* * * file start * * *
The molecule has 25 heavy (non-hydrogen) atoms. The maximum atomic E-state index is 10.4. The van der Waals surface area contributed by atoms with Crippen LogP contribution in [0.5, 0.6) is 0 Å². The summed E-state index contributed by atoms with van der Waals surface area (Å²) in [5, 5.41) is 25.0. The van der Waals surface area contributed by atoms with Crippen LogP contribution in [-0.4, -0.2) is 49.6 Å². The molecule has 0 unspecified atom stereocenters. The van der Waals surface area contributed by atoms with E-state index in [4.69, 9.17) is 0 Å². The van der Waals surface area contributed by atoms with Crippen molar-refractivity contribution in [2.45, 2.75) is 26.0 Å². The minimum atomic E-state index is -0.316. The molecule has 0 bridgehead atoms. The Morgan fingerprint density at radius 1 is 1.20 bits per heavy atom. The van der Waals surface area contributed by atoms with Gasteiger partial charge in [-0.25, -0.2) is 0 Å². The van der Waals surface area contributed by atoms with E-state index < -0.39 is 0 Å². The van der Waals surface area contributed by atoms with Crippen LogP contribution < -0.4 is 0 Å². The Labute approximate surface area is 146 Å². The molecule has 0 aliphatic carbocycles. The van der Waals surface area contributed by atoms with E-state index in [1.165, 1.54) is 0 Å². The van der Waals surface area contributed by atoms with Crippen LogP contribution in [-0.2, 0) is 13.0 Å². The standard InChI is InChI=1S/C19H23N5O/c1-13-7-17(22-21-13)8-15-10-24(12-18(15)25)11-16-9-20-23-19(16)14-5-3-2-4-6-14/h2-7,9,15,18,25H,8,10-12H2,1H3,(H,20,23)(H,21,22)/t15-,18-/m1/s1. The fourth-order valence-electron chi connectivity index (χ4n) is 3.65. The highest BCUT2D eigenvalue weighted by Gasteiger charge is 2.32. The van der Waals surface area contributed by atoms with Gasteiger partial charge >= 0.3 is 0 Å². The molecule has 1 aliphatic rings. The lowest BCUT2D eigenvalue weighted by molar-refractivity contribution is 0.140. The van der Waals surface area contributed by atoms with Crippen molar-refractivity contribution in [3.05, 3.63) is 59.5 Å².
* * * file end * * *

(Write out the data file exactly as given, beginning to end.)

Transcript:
The molecule has 25 heavy (non-hydrogen) atoms. The maximum atomic E-state index is 10.4. The van der Waals surface area contributed by atoms with Crippen LogP contribution in [0.5, 0.6) is 0 Å². The summed E-state index contributed by atoms with van der Waals surface area (Å²) in [5, 5.41) is 25.0. The van der Waals surface area contributed by atoms with Crippen LogP contribution in [-0.4, -0.2) is 49.6 Å². The molecule has 0 unspecified atom stereocenters. The van der Waals surface area contributed by atoms with E-state index in [4.69, 9.17) is 0 Å². The van der Waals surface area contributed by atoms with Crippen molar-refractivity contribution in [2.45, 2.75) is 26.0 Å². The minimum atomic E-state index is -0.316. The molecule has 0 bridgehead atoms. The Morgan fingerprint density at radius 1 is 1.20 bits per heavy atom. The van der Waals surface area contributed by atoms with Gasteiger partial charge in [-0.25, -0.2) is 0 Å². The van der Waals surface area contributed by atoms with E-state index < -0.39 is 0 Å². The van der Waals surface area contributed by atoms with Crippen LogP contribution < -0.4 is 0 Å². The Labute approximate surface area is 146 Å². The molecule has 0 aliphatic carbocycles. The van der Waals surface area contributed by atoms with E-state index in [1.165, 1.54) is 0 Å². The van der Waals surface area contributed by atoms with Crippen LogP contribution in [-0.2, 0) is 13.0 Å². The standard InChI is InChI=1S/C19H23N5O/c1-13-7-17(22-21-13)8-15-10-24(12-18(15)25)11-16-9-20-23-19(16)14-5-3-2-4-6-14/h2-7,9,15,18,25H,8,10-12H2,1H3,(H,20,23)(H,21,22)/t15-,18-/m1/s1. The fourth-order valence-electron chi connectivity index (χ4n) is 3.65. The highest BCUT2D eigenvalue weighted by Gasteiger charge is 2.32. The van der Waals surface area contributed by atoms with Gasteiger partial charge >= 0.3 is 0 Å². The molecule has 1 aliphatic rings. The lowest BCUT2D eigenvalue weighted by molar-refractivity contribution is 0.140. The van der Waals surface area contributed by atoms with Crippen molar-refractivity contribution in [3.05, 3.63) is 59.5 Å².